Shared publicly  - 
Last Saturday marked the one-year anniversary of release 2.3 of Android Market client, aka "The Green Goblin". It brought a number of UI restylings, with swooshes, carousels, curved tabs and more. After a gap of more than half a year, we released a completely redesigned (and reimplemented pretty much from scratch) client in mid summer, quickly followed by a number of improvements in features, device support, styling and performance - with many more to come in 2012.

I mentioned a useless bit of trivia related to the internal codenames of 2.* branches, starting with Frootloop, going back to Elephant and forward to Granola. We never got to an H, and the strongest candidate at that point was HoHo. I also had a chance to give a nickname to the implementation of the new swooshy green restyling. I always wanted to use Velvet for one of my side projects, but the right opportunity never presented itself. And so Granola, aka The Green Goblin aka Velvet aka Market 2.3.6 was the end of the line for app-only Market client.

A few people asked me about providing some of the pieces of the Market client (2.3 and 3.*) as reusable components. I won't shy away from talking about the what, the why and the how - and you can go to to see detailed explanations of most of the UI pieces of both versions. However, that is quite different from providing, maintaining and enhancing an officially supported component library.

Defining an API surface of a modern UI toolkit is a delicate exercise, which is left to people who actually know what they're doing. As an application developer, my job is much easier if I can just point my finger at an existing core component, wire it to the data source, set a few styling properties and be done. However, as we're moving into a world of richer layouts, skinning and interactions, the expectations from UI toolkits are growing at an alarming rate. This has a number of unwieldy side effects, as every new API and property are expected to interact smoothly and seamlessly with all the existing ones, placing ever more burden on design, implementation, testing and maintenance.

If you're an application developer, the capabilities of core widgets should not necessarily restrain your designs (but rather provide a general best practices route). Extending a core layout, or even writing your own one that addresses a very narrow requirement from your UX designers is not the end of the world. Furthermore, there is no need to start thinking about making that layout into an omnipotent beast. Start small, and progressively iterate, enhance and combine only if you see that there is a real similarity or overlap between multiple pieces of your application.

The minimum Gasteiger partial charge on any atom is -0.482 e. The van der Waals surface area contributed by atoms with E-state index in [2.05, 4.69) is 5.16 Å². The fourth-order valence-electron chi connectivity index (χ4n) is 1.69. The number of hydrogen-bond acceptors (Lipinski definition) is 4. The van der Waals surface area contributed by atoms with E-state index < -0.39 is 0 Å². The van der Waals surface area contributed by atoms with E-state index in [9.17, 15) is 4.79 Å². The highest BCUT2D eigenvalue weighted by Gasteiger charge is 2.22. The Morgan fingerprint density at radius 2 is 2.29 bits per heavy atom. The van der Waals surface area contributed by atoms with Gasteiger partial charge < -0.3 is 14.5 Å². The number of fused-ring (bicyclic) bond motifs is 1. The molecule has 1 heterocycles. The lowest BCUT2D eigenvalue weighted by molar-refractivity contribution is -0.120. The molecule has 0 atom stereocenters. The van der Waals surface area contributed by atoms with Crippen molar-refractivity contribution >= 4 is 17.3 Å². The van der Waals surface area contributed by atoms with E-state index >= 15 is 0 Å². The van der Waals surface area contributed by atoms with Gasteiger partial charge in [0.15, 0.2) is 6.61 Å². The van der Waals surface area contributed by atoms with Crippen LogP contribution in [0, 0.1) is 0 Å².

Expecting the core widget set to address every single design is unrealistic, unproductive and, at times, even counter-productive if it will reinforce the usage of patterns that will have proven to be inadequate in the long run. Once a UI toolkit is pixel-complete - allowing you to have control over every single pixel if you wish to - it has to be flexible enough so that once you know its best practices and limitations, you can bend it at will.

This, of course, does not mean that the core widget set is not evolving. The excellent ViewPager class available in the compatibility library is a veritable treasure trove for applications that wish to take advantage of one of the strongest design patterns that has emerged in Android UX in 2011, and it continues its evolution as more internal and external applications switch to use it for tabbed navigations. Some of you will be quite happy to see its new capabilities, indirectly influenced by switching Market client to use ViewPager in our latest release.
Cyril Ponomaryov's profile photoSebastiano Poggi's profile photomathew murphy's profile photoPrasad Naik's profile photo
A comment on the new market, I faced issues downloading one of the games that I had bought, flight Control. The download was 27MB in size, it would seemingly complete downloading but error out with a "There is insufficient space on your device" error. This didn't make sense as I had over 1.5 GB of space left on my Galaxy S. I later found that this was due to low space in the cache volume. I followed the recommendation to uninstall the update to Market and used the original market that came with my ROM to complete the download successfully.
++LONG POST AHEAD++ (summary at the end)

I understand "officially supported" UI libs are not easy to mantain, but why won't you (the Market team) just open source selected UI widgets, code snippets and such? Even a no-warranties, dump-as-is can do the trick if you're trying to replicate some of the Market UI/UX in your app. It's then of course up to the dev himself (or the community, if someone adopts the code) to make sure it works on its target devices just the way he wants/needs to.
Also, and here I'm asking something more abstract, why don't you guys at Google try to stick to the same UI guidelines? Each and every new app (or even app version!) Google releases for Android has different UI/UX conventions, sometimes even going against what are the (vague) public Android UI/UX guidelines.